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Talking Movies: Is Wes Anderson a Sellout?


Rushmore (1998) Jason Schwartzman as Max Fischer, one of Wes Anderson's original classically idealistic protagonists.

Have you seen the new Wes Anderson?  No, I don’t mean the new Wes Anderson film (that would be Moonrise Kingdom, set to premiere at this year’s Cannes Film Festival!), I mean the new Wes Anderson ad for the Hyundai Azera–two ads, in fact, which his ardent fans pass around the internet as if they were previews for The Royal Tenenbaums II.

In the weird online world of film buffs, these ads have sparked a controversy about what it means to sell out. A few pure souls hold firm that directors using their powers with a camera to shill merchandise is almost as bad as baseball players auctioning their skills with a bat to the mafia. The overwhelming majority argue not only that directors can maintain their artistic integrity in advertising, but that their ads can be shining miniatures, like pages from Michelangelo’s sketchbook.

Masterpiece was not the first word that leapt to mind when I saw Darren Aronofsky’s latest “celebration” of Jennifer Lopez’s new clothing line at Kohl’s. The director of Black Swan and Requiem for a Dream has made a pedestrian product for a boring performer’s mediocre new fashions, essentially a 30-second music-video of J. Lo dancing as her clothes magically change.  If selling out means doing uninspired work in order to make some dough, then Aronofsky is selling out. But is that so wrong?

Wes Anderson’s ads for the new Hyundai, which clearly bear the personal stamp of the director of The Life Aquatic and Fantastic Mr. Fox, make the question even harder. In my favorite of the two, he imagines three different dreams of talking to our car. Each begins with an old TV set showing a claymation car flying off a ramp; and each time we immediately enter into the TV reality. In the first, the driver commands the car to sprout wings, which it obediently does. In the second, the car plummets into the ocean and deploys fins: the driver commands, “Up periscope!” The third shows the car being chased by a team of cars into a tunnel. The James-Bond-like driver orders, “Active rear incendiary devices!” In the final shot, we see the real Hyundai. The driver asks it for the location of the nearest Italian restaurant, and a Kit-style voice delivers an answer. It’s an elaborately-crafted jeu d’esprit about dreams, TV and the products we buy. So, do its artistic merits get it off the hook?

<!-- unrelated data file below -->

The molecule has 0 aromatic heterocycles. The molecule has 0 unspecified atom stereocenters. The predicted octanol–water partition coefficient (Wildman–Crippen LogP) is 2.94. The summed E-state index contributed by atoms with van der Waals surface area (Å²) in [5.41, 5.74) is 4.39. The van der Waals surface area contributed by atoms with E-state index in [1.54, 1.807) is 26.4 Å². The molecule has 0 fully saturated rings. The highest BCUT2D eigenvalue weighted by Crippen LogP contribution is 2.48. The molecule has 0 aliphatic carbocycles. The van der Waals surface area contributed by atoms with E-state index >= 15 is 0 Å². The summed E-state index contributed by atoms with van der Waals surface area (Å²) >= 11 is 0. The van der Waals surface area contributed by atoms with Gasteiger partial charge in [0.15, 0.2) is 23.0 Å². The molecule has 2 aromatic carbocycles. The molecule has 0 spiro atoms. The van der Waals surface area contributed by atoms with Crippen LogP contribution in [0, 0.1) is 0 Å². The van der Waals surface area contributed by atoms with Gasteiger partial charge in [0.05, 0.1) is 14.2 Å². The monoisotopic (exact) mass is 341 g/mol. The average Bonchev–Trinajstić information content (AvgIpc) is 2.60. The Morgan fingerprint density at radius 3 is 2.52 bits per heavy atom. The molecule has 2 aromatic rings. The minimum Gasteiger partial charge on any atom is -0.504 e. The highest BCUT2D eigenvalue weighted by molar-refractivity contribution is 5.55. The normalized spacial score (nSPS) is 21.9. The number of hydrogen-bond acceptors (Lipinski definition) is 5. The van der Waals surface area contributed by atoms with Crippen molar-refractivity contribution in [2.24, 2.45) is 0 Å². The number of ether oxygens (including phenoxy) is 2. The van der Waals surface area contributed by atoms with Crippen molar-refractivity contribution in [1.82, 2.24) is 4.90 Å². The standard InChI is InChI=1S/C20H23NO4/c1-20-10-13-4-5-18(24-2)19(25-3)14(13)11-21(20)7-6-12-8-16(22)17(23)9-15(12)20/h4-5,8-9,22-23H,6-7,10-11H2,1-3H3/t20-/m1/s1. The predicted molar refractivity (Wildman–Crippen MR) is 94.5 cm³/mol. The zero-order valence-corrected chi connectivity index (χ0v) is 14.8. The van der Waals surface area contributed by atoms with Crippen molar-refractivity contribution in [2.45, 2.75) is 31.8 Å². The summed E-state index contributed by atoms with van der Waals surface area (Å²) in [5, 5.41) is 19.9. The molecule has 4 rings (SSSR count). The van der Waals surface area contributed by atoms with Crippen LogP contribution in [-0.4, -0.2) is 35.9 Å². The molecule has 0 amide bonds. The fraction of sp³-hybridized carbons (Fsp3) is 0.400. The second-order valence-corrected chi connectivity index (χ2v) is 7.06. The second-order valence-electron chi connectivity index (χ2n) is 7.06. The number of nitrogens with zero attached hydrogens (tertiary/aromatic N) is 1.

Wes Anderson, who’s made several ads before this, including a self-reflexive charmer for American Express, is not alone in descending from high cinema into the world of marketing. Federico Fellini, Jean-Luc Godard, Ingmar Bergman, Martin Scorcese and David Lynch, to name just a few, have all put their artistic prowess in the service of reshaping our desires.

Many of their ads, like Anderson’s most recent, make use of the concept of dreams, perhaps because dreams embody desire and flicker as swiftly and powerfully as a string of ads. David Lynch has several typically creepy examples. You might remember a surreal spot he did for Calvin Klein’s Obsession, in which a hunky guy squirms in bed, and a pretentious voice over describes the incoherent train of thoughts that lead to sleep. Even more nightmarish is the public service announcement Lynch made for New York City, which connects thoughtless littering to the spread of rats. For one of my all-time favorite ads, Fellini actually transcribed one his dreams. In an ad for the Bank of Rome, he weaves together a horrific, semi-comic, highly-personal nightmare of titanic desires and guilts. Then he cuts to a psychoanalysis of the dream, in which the shrink concludes, “I don’t bother myself with the financial questions, only the psychological problems, but for the rest there’s the Bank of Rome.” As if to slyly remind us just how absurd our consumer vision of happiness really is.

The aesthetic debate about selling out is interesting, but let’s not forget the big picture.  We live in a society where the majority of things we look at blink and glow with ads, where every inch of athletics from headbands to the titles of bowl games is plastered with corporate logos, where doctors have begun to sell their cell phone number to desperate patients, where a school in Dallas is bribing kids to read, where corporations pay to pollute and where, increasingly, education, prisons and the military are for-profit institutions. If we’re inclined to argue that Wes Anderson isn’t selling out by making an ad for Hyundai, it’s in part because the concept of selling out has become meaningless. Almost everything is sold out already. Maybe that’s what we should start caring about.

Scott Samuelson teaches philosophy at Kirkwood Community College and blogs about music with his son at billyanddad.wordpress.com.


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